4. Glad you had an enjoyable safari @Gilgamesh. I am very jealous for how light you were able to travel! When the time comes, Botswana bush flights won't be a problem for you. Looking forward to your report!
  5. I can't bring myself to click "like" but thanks for the sad update @pault. I hope it turns out better than feared and that the Wild Dog and herbivore populations can be rebuilt.
  6. So sad - I DESPISE dams!
  7. I agree with @ice - in reading their blog entry, I took the move to be primarily motivated by the Rock Python's welfare. Constant disturbance at its lair would definitely degrade its ability to hunt, bask, etc. - which would not be good for the snake's welfare over the long term. I can see a responsible camp feeling guilty about that and I expect Kaingo followed any applicable laws or regulations.
  8. "Recently, scientists carried out the first large-scale study of what climate change may do to the world’s much-loathed parasites. The team came to a startling conclusion: as many as one in three parasite species may face extinction in the next century. As global warming raises the planet’s temperature, the researchers found, many species will lose territory in which to survive. Some of their hosts will be lost, too. “It still absolutely blows me away,” said Colin J. Carlson, lead author of the study and a graduate student at the University of California, Berkeley. He knows many people may react to the news with a round of applause. “Parasites are obviously a hard sell,” Mr. Carlson said. But as much as a tapeworm or a blood fluke may disgust us, parasites are crucial to the world’s ecosystems. Their extinction may effect entire food webs, perhaps even harming human health. Parasites deserve some of the respect that top predators have earned in recent decades. Wolves were once considered vermin, for example — but as they disappeared, ecosystems changed. Scientists realized that as top predators, wolves kept populations of prey in check, which allowed plants to thrive. When wolves were restored to places like Yellowstone, local ecosystems revived, as well."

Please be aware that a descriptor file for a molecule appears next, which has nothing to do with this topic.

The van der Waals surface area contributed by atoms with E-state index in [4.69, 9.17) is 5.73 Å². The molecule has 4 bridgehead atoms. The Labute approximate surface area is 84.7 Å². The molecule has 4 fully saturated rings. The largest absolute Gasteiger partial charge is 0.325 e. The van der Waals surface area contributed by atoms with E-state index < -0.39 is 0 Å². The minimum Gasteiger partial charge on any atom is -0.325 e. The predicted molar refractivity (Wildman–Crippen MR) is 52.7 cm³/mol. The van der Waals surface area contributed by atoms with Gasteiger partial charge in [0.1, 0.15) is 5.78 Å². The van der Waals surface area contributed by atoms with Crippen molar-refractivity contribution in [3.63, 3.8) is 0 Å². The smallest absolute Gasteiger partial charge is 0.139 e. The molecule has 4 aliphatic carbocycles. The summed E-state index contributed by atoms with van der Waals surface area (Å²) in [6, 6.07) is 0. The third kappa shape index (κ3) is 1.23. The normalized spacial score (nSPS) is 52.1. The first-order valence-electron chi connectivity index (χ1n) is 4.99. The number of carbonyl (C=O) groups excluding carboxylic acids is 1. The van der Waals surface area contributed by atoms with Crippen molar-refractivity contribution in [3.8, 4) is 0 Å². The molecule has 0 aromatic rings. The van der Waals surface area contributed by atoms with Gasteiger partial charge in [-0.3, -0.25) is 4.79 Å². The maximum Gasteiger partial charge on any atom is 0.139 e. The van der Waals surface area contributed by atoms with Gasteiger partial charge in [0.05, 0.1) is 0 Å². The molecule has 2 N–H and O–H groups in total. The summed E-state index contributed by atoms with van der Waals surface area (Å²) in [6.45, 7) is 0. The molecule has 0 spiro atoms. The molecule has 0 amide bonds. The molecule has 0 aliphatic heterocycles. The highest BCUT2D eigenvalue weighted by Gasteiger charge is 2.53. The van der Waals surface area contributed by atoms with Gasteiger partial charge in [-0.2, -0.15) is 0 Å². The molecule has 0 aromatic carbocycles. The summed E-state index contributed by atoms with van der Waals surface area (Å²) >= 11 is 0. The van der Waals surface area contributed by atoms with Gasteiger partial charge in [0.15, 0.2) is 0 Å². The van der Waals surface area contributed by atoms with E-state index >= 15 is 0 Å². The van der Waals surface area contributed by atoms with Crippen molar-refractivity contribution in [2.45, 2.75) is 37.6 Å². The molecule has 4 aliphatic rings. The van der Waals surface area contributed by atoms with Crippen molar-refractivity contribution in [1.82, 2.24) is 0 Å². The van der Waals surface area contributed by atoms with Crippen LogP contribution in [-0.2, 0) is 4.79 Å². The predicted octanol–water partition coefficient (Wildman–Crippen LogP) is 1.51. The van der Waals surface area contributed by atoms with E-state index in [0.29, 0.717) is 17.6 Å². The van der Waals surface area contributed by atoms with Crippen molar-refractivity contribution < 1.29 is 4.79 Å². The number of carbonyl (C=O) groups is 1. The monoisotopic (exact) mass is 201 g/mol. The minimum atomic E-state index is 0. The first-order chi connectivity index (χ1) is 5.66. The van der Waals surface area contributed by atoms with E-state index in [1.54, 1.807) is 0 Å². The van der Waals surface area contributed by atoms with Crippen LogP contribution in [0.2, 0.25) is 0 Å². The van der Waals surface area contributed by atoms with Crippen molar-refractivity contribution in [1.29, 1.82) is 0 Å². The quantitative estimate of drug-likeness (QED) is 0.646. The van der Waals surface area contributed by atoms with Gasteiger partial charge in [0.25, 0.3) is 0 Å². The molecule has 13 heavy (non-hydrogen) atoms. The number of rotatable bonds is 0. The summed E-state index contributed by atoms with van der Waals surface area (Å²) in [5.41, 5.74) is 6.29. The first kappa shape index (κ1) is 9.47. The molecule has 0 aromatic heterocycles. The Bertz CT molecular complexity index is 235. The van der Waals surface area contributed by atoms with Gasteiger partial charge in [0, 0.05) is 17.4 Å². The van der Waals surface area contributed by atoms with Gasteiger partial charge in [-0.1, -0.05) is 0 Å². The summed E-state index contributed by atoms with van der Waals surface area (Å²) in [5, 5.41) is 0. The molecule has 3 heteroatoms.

9. Enjoying this TR very much @Geoff - thanks for taking the time to prepare it. Have fun on your upcoming safari - making up for lost time last year?
  10. Thanks for this very informative and enjoyable trip report @Alexander33! I am taking notes for when I make it to Costa Rica. Question for you: in general, how safe for gringos is the tap water in Costa Rica?
  11. Yikes! I guess I will have to give up chocolate until a framework for assuring responsibly-sourced chocolate is in place. Thanks for bringing this to our attention @COSMIC RHINO.
  12. Great start @vikramghanekar. I am really looking forward to the rest of your report and photos!